Diamonds are a girl’s best friend and we do love to watch them shine and sparkle in the light. But what really makes diamonds sparkle?
How Does a Diamond Sparkle?
Natural diamonds taken from the ground are dull. They have no sparkle on their own. The sparkle comes from the way the jeweller cuts the stone. And the young physicist Marcel Tolkowsky perfected this craft in 1919.
While Tolkowsky’s family were all jewellers, Marcel wanted something different for his life. He went to the London University and received a Ph.D. in engineering. Still, his background in diamonds made him curious as to how one could make diamonds sparkle even more.
It was Tolkowsky who discovered how to cut the 57-facet, or brilliant cut, diamond shape that nearly all diamonds use today.
What happens is that the cut creates a kind of kaleidoscope which makes a lot of pathways for light to follow. The reason a diamond seems to sparkle is that the light that enters the gem has to bounce around all these pathways. That gives the illusion that the diamond is sparkling.
There are several key aspects to a diamond’s shine & clarity.
Brilliance is the measure of the white light that emanates from the facets of the diamond. Picture this, if a diamond is lit from directly above, the light that enters the diamond will strike one lower facet, and then bounce to a second at a near-perfect 45-degree angle. This angle will reflect the light back out of the gem, which is how we see the sparkle. Tolkowsky proved that if the diamond’s cut is too steep, the light will reflect out of the side of the stone; and if the cut is too shallow, it will leave through the bottom of the stone.
Fire is the effect called chromatic dispersion. That means that when light strikes a diamond, it gets refracted as it enters the gem. Because white light is actually a mixture of all the colors of the rainbow, when it is refracted you can see some of the colors separated from the white. That is why you sometimes see rainbows of color in a diamond. But the fire is also the result of the diamond’s symmetry and proportions. A few factors that result in a diamond’s fire are star facet length, lower girdle length, pavilion angle, facet junctions, what angle a light enters the diamond, and where the light exits the diamond. Fire is best observed in dim conditions, like darkly lit restaurants.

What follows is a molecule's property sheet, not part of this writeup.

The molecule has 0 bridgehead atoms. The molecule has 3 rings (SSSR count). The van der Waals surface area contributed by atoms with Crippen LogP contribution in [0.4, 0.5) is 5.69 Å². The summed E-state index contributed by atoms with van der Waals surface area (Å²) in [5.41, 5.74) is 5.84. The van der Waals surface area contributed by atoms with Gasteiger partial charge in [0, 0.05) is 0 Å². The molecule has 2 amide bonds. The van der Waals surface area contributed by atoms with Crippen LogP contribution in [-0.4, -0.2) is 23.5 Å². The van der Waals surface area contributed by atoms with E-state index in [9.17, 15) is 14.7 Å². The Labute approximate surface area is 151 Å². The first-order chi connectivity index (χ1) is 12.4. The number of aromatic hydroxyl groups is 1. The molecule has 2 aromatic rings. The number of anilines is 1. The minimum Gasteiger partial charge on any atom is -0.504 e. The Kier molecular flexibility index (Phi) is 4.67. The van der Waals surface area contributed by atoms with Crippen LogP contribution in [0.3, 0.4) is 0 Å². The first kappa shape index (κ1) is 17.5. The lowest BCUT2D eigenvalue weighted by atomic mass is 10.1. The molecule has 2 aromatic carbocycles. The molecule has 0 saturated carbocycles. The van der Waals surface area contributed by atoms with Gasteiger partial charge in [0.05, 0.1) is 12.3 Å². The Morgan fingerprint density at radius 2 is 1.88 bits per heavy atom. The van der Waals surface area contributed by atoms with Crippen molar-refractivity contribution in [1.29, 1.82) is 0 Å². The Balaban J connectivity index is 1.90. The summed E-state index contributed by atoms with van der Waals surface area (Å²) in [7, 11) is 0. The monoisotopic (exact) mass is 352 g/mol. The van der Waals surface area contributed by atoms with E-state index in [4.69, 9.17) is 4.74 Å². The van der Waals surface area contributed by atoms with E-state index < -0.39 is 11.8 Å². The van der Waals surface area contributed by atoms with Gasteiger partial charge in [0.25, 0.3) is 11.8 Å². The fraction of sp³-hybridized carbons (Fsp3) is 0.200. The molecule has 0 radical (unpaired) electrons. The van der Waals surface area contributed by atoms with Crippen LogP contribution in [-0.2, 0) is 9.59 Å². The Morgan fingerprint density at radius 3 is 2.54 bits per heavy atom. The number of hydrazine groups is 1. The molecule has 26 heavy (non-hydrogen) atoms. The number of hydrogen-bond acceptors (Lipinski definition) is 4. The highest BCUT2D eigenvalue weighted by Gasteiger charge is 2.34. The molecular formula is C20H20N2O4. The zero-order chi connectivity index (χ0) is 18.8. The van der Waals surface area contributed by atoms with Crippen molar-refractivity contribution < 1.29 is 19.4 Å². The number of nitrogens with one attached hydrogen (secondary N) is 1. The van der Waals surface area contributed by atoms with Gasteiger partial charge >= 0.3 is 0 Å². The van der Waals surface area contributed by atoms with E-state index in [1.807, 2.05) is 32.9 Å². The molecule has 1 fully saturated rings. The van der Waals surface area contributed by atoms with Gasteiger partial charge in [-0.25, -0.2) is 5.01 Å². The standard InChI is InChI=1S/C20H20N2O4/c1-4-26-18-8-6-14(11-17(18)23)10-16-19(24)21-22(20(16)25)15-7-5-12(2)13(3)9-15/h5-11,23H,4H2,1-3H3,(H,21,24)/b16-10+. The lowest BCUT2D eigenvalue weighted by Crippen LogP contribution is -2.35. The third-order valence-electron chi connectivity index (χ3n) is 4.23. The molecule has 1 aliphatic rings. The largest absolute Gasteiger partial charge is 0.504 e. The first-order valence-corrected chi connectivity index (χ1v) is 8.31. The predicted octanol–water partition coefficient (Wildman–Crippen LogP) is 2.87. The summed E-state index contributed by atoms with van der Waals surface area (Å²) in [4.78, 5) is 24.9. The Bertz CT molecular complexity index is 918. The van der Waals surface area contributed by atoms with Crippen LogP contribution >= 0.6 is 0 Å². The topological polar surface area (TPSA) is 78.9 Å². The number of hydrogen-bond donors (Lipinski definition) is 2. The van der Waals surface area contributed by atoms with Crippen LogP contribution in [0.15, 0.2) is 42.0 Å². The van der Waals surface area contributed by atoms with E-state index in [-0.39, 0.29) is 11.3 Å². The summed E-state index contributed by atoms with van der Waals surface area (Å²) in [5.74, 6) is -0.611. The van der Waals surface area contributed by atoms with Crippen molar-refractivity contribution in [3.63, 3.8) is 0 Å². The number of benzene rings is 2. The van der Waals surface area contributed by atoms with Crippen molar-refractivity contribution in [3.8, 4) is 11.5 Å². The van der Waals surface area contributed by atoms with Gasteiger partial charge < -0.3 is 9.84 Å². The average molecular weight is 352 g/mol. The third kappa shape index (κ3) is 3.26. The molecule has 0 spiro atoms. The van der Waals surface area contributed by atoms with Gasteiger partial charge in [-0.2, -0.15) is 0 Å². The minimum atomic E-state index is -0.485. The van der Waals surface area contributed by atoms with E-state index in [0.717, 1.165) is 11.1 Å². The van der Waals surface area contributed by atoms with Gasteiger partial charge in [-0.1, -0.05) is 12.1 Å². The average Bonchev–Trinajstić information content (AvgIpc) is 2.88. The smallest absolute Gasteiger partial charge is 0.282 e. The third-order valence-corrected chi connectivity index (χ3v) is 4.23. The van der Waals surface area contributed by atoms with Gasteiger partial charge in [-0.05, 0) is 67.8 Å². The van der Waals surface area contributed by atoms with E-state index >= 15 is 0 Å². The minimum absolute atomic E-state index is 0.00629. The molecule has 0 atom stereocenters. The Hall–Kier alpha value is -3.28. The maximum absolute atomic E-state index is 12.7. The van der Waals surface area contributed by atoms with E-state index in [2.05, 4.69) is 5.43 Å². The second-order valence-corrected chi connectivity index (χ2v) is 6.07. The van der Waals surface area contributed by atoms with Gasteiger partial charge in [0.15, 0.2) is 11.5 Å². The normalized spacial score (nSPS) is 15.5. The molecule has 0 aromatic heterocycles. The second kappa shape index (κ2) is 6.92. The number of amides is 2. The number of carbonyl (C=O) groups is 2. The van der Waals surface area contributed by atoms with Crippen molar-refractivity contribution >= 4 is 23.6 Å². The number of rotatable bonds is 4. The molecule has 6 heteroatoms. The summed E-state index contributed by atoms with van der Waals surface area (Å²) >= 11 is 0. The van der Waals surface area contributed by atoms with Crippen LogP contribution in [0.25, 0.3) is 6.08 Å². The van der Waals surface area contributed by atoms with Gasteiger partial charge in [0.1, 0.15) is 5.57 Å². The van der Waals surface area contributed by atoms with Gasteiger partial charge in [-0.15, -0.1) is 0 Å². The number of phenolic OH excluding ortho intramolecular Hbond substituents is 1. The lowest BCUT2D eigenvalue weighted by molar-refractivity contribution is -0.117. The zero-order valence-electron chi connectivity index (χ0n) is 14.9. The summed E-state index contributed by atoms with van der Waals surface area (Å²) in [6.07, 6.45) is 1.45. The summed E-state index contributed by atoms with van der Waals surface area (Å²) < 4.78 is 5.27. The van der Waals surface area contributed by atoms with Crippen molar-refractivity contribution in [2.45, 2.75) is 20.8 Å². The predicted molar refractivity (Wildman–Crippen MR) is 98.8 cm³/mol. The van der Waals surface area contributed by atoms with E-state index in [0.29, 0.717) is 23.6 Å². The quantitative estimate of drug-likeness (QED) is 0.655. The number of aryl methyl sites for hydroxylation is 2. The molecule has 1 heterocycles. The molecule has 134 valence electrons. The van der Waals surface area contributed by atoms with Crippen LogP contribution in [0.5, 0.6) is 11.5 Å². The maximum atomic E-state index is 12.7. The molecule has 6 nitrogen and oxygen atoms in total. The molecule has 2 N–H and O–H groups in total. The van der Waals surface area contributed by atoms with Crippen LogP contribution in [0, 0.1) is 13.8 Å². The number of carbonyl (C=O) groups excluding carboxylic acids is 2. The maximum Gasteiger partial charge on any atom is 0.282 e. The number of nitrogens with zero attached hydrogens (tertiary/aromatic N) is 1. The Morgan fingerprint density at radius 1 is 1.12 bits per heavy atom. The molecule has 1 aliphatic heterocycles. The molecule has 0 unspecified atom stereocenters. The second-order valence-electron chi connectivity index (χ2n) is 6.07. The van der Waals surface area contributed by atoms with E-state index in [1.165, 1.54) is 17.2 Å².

One last element of a diamond’s sparkle is the dark side of the diamond or the contrast. Not every facet of a diamond will light up at once, which means that any dark objects around the diamond will be reflected on the gem’s surface.
The reason the dark side is so important is that our visual cortex reacts strongly to high-intensity contrast edges. When there is a close proximity of brightly lit and dark facets, our brains enhance the perceived brilliance of the diamond, thus making it seem like the diamond is flashing in the light.
Scintillation is another important aspect of the diamond. It is the intense black and white sparkles you see when a diamond moves. Usually, you’ll see this in well-lit areas, where a diamond’s fire is nearly completely absent.
Polish is the final ingredient to the sparkle of a diamond. Well-polished facets will help reflect the light and cause the diamond to sparkle more, while a poorly polished diamond will reduce the intensity of the light refracted in and out of the diamond, thus causing less sparkle.
So, you see that a lot of work goes into creating the beautiful gems that we see and love today. Detailed science and artistry go into each diamond, which makes it worth the money we spend on them. And now you know why diamonds sparkle!
Watch Neil deGrasse Tyson’s explanation on why diamonds sparkle.
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